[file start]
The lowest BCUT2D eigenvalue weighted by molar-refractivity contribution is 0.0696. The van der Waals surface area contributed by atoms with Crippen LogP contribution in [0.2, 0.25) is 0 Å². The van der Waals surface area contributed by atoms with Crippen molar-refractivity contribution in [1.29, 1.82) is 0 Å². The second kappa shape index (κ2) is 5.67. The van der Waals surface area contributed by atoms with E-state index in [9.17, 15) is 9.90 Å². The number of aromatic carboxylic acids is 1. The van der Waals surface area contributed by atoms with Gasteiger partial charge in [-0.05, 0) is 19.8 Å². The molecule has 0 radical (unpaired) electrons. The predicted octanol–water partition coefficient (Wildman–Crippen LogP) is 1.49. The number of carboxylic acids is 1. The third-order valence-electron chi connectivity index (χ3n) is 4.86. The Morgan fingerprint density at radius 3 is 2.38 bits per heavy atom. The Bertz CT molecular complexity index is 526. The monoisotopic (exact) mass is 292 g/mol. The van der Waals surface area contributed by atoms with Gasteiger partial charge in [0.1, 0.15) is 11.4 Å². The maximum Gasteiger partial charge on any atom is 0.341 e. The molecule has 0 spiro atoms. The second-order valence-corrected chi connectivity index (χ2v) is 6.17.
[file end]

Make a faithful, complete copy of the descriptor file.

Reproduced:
The lowest BCUT2D eigenvalue weighted by molar-refractivity contribution is 0.0696. The van der Waals surface area contributed by atoms with Crippen LogP contribution in [0.2, 0.25) is 0 Å². The van der Waals surface area contributed by atoms with Crippen molar-refractivity contribution in [1.29, 1.82) is 0 Å². The second kappa shape index (κ2) is 5.67. The van der Waals surface area contributed by atoms with E-state index in [9.17, 15) is 9.90 Å². The number of aromatic carboxylic acids is 1. The van der Waals surface area contributed by atoms with Gasteiger partial charge in [-0.05, 0) is 19.8 Å². The molecule has 0 radical (unpaired) electrons. The predicted octanol–water partition coefficient (Wildman–Crippen LogP) is 1.49. The number of carboxylic acids is 1. The third-order valence-electron chi connectivity index (χ3n) is 4.86. The Morgan fingerprint density at radius 3 is 2.38 bits per heavy atom. The Bertz CT molecular complexity index is 526. The monoisotopic (exact) mass is 292 g/mol. The van der Waals surface area contributed by atoms with Gasteiger partial charge in [0.1, 0.15) is 11.4 Å². The maximum Gasteiger partial charge on any atom is 0.341 e. The molecule has 0 spiro atoms. The second-order valence-corrected chi connectivity index (χ2v) is 6.17.